We use cookies to allow us and selected partners to improve your experience and our advertising. By continuing to browse you consent to our use of cookies as per our policy which also explains how to change your preferences.

Recent sound bar tests uncover three new Best Buys – plus a very expensive Don’t Buy

We’ve found Best Buy sound bars less than half the price of our most expensive Don’t Buy

Paying a premium for a sound bar doesn’t always guarantee you the best sound. Which? has revealed Don’t Buys costing hundreds of pounds, along with Best Buys costing less than £200. And our latest results are no exception.

A great sound bar should deliver a powerful, immersive experience that can’t be matched by your TV. Compared with the boxy, distorted sound of typical TV speakers, a sound bar should make movies and programmes sound spacious, detailed and natural.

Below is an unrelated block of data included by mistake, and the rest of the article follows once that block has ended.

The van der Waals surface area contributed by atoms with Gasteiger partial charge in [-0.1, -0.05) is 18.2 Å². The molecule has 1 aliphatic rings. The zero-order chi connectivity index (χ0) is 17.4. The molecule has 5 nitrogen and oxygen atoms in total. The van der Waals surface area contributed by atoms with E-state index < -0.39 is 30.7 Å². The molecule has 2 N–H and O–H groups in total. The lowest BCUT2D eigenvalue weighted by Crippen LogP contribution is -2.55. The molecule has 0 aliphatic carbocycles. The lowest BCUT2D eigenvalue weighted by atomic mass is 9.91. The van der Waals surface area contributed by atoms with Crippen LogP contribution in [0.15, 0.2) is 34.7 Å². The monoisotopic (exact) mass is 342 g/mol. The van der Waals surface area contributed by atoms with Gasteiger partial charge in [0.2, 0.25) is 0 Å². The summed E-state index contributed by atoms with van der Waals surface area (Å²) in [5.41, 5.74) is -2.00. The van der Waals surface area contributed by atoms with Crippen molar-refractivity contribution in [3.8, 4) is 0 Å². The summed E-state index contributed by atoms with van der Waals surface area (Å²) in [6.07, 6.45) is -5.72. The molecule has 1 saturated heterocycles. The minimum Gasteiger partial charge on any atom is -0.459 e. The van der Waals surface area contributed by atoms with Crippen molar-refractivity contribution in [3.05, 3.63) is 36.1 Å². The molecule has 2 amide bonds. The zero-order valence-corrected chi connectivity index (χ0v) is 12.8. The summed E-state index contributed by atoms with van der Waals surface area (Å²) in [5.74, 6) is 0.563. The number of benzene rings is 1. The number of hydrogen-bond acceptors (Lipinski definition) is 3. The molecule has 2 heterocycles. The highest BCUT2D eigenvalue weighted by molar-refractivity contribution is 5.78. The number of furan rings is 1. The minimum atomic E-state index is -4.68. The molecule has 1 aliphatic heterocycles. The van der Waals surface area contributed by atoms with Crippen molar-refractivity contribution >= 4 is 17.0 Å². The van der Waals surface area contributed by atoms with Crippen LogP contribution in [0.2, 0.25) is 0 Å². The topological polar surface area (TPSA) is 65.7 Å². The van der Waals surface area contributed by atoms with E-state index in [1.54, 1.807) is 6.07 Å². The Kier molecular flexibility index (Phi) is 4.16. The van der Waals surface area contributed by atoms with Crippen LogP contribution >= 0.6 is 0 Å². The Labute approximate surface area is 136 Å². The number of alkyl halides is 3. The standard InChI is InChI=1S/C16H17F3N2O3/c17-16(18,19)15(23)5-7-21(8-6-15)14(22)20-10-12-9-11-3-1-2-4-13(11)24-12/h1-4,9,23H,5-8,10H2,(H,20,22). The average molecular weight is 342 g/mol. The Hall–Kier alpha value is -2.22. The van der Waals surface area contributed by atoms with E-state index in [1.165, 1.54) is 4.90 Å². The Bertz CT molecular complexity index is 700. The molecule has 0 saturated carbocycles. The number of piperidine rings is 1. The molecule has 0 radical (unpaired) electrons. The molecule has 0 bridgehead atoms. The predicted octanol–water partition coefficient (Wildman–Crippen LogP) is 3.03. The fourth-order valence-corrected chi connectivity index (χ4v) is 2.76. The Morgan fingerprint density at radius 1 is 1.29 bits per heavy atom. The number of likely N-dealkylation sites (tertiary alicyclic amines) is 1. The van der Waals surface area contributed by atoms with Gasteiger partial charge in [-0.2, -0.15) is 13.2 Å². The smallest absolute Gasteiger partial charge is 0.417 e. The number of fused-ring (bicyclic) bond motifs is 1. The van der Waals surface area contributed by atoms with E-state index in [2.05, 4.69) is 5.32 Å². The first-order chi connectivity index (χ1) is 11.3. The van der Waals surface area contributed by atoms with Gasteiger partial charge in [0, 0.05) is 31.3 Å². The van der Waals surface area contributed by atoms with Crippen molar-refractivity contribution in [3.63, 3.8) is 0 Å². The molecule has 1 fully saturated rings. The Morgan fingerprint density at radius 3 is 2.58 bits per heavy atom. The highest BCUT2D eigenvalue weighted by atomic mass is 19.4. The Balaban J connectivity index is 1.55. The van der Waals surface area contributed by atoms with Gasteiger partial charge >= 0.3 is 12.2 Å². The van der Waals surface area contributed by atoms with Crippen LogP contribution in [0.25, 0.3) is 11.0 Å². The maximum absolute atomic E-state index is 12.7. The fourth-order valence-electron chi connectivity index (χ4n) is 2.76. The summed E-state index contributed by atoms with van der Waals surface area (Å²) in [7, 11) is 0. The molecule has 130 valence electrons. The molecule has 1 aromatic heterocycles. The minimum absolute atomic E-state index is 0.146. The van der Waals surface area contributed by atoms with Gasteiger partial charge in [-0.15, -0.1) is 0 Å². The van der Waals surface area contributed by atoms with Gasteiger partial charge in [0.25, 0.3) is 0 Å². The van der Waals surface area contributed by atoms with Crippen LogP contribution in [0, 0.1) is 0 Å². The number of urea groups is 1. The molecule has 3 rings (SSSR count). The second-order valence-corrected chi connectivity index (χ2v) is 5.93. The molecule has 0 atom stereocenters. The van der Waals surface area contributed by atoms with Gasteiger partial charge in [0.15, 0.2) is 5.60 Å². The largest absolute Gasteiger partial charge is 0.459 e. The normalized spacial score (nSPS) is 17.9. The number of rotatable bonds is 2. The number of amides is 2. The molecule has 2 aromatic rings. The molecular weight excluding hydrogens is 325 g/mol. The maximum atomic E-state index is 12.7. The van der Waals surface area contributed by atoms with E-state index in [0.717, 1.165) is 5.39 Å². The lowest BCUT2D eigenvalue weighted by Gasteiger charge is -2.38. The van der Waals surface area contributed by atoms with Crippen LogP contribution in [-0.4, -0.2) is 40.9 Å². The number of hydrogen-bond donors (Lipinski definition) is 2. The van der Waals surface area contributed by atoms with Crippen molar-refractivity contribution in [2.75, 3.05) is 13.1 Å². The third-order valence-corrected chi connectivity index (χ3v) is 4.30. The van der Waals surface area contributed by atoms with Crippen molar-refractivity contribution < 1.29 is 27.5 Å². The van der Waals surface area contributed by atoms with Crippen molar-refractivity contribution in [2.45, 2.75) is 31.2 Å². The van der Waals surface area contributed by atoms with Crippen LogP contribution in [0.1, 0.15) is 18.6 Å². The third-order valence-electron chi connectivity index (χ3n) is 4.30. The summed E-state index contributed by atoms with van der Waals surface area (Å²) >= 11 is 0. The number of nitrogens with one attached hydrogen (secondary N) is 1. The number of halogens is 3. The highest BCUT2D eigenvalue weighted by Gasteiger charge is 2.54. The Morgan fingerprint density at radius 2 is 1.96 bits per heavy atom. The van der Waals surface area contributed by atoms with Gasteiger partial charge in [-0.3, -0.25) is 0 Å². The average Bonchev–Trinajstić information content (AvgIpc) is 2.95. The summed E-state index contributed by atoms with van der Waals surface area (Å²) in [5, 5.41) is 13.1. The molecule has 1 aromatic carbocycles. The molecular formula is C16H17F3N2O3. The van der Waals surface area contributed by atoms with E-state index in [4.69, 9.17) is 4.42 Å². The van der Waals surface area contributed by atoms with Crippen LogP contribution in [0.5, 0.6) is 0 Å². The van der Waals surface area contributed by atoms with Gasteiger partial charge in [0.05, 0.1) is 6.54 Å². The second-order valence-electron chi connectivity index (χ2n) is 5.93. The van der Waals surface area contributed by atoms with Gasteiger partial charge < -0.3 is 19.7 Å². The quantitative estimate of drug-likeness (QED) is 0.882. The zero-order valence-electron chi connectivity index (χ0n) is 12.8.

Some models we’ve tested have special features that should produce excellent sound quality. However, such features don’t always work as well as they should. For example, many brands claim their models are able to deliver realistic surround-sound audio that fills a room, without the need for extra speakers like a subwoofer. However, in practice, we’ve found that very few sound bars live up to this.

Most models we’ve tested come with a wireless subwoofer: an external box designed to bring music and movie soundtracks to life with deep, powerful bass. But we’ve found they’re not always a welcome bonus, with some being far too harsh and rumbly while others deliver bass notes so late that it spoils whatever you’re watching.

We’ve tested 10 new models from the most popular brands, including Bose, Samsung and Sonos. Check out the reviews below to see how well they performed. Or head to our buying guide for advice on how to buy the best sound bar.

Our latest results reveal a big disparity in quality

It pays to do a little research to ensure you buy a sound bar that’s good value and creates the best entertainment experience for your home.

This graphic shows the score difference between our highest-rated Best Buy and our lowest-rated Don’t Buy in our latest set of sound bar reviews: